Published on August 6th, 2014 | by Charu Suri
3 A Visit to Pleasant Valley Lavender Farm (PHOTOS)
Lavender, with its exquisite mystique and a fragrance stronger than mint (despite being from the same family), has always been a dream of mine to experience in person.
Luckily, we were able to catch the tail-end of lavender season at New Jersey’s only lavender farm, Pleasant Valley Lavender Farm in Morganville, which had traces of purple magic in its over 2,000 plants. We found the hardy hybrid “grosso” lavender, also known as lavandin and the most fragrant of all the lavenders, in the very front in the parking lot. This was the bulk of what we picked; we also saw, tucked away at the back of the farm, plenty of unexpected snowy-white French lavender with its delicate butterfly-like tufts, and deep purple English lavender, a very attractive plant that grows in abundance in Sequim, Washington.
The farm is small, but the family passion is strong. Ellen Carcher, a schoolteacher who runs the farm during the summer hours, is a fountain of knowledge when it comes to the plants. When we chatted with her, under an awning surrounded by baskets of dried lavender, soaps and lavender sprays, she said that the “lavender had burst into bloom in a very slim window this year” –in three weeks, the fiery purple carpet had come and gone, because of the erratic weather. Carcher urged us to visit Sequim, Washington (near the Olympic mountains) to witness vast fields of lavender similar to those in Provence, France.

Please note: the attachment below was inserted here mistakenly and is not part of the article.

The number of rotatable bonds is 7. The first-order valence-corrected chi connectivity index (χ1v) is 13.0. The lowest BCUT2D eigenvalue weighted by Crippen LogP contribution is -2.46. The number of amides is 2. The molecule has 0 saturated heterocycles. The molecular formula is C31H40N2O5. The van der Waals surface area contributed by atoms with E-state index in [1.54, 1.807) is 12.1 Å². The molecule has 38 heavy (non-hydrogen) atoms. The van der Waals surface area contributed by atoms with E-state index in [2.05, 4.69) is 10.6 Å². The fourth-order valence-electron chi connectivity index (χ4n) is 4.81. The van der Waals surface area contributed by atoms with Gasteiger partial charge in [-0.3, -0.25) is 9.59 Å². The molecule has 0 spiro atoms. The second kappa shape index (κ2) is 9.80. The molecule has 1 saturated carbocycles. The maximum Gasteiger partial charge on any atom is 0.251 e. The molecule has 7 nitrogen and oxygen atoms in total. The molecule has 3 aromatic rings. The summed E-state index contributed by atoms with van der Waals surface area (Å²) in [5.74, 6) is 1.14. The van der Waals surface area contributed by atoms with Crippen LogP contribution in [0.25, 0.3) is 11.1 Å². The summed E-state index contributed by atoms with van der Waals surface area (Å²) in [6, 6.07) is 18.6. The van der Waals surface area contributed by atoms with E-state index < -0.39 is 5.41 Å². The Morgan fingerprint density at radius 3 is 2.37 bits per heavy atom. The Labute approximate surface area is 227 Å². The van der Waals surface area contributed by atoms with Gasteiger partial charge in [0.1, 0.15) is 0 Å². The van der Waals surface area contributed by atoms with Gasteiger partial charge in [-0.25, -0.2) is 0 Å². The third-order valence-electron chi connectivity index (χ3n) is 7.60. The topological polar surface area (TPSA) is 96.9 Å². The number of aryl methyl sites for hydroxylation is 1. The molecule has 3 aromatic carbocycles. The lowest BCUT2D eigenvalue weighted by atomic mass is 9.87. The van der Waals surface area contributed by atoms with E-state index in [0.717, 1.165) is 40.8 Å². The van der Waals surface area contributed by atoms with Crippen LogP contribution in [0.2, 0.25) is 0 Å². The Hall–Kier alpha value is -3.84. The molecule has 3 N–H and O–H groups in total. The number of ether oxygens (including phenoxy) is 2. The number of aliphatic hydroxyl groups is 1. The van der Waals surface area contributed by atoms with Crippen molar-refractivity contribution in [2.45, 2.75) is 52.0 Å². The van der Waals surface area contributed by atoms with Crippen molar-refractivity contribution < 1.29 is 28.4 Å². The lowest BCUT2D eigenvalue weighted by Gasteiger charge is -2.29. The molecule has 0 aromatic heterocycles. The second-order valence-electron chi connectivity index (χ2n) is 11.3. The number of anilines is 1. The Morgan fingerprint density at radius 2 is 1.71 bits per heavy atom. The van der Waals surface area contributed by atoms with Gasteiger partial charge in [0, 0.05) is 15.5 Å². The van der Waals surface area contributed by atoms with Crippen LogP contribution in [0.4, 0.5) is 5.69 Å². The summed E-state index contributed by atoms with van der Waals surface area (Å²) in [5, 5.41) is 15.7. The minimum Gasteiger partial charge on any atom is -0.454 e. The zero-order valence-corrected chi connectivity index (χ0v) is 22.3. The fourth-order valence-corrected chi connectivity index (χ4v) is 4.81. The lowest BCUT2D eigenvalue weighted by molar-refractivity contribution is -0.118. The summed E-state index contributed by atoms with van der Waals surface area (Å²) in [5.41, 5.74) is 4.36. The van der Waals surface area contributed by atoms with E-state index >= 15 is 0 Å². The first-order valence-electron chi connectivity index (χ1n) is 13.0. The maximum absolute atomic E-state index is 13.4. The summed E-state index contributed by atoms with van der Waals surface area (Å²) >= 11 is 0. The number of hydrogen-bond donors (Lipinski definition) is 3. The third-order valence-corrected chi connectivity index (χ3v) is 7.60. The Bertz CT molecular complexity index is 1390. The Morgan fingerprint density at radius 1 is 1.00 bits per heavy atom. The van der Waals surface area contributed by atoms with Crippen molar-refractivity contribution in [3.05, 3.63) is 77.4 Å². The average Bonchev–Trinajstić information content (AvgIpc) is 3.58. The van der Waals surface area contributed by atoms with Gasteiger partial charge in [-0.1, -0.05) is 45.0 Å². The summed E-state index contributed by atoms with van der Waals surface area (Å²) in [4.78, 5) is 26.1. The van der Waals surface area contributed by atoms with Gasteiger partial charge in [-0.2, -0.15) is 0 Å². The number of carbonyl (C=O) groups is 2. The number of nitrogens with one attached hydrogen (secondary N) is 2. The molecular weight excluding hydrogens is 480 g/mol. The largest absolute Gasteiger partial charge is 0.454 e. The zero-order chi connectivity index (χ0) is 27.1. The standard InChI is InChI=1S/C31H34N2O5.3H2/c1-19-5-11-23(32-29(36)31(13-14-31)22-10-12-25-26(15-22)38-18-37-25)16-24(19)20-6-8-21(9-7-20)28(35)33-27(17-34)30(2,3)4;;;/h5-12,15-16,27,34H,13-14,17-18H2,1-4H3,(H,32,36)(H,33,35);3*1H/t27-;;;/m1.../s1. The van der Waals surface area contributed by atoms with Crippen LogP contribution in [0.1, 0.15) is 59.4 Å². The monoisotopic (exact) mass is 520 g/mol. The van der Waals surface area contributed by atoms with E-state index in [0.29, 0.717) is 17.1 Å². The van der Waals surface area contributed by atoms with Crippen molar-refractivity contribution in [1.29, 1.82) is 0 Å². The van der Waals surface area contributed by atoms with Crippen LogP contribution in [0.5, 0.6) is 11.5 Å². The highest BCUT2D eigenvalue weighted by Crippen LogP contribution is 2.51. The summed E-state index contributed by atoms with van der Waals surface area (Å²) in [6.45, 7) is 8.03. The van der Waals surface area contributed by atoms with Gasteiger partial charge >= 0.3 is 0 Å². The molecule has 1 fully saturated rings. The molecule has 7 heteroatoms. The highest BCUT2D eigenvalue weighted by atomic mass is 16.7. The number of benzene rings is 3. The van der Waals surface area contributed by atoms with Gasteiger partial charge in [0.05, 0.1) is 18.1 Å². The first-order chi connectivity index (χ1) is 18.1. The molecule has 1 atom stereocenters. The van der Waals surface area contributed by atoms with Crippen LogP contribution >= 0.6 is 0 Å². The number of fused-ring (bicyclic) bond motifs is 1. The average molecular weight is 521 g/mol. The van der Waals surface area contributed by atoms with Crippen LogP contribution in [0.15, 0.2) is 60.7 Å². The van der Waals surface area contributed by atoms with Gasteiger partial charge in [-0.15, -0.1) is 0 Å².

Bees were everywhere, and many were romancing each flowers with the ardor of Casanova. Like pole vaulters they scaled and leaped from stalk to stalk, probably vying for gold in the lavender Olympics. I loved the chance at showing Erika how to cut the flowers from the nape and put them in bunches in a basket, and examined all the plants neatly spaced with the mathematical eye of a farmer. Carcher’s daughter, Aviela (Avi for short) took the time to come out and explain how exactly to cut the plants, and also the layout of the gardens.
Everywhere, butterflies drank nectar like it was the moveable feast of their lives.
Although seasonal, Pleasant Valley Lavender Farm is well worth a visit, especially if you’re in the tri-state area. Also sold are independent plants (even seeds, although they are best grafted) and lavender honey, which flies off the shelves like a true edible collectible.
Pleasant Valley Lavender Farm
288 Pleasant Valley Rd, NJ 07751
Phone: (732) 740-4832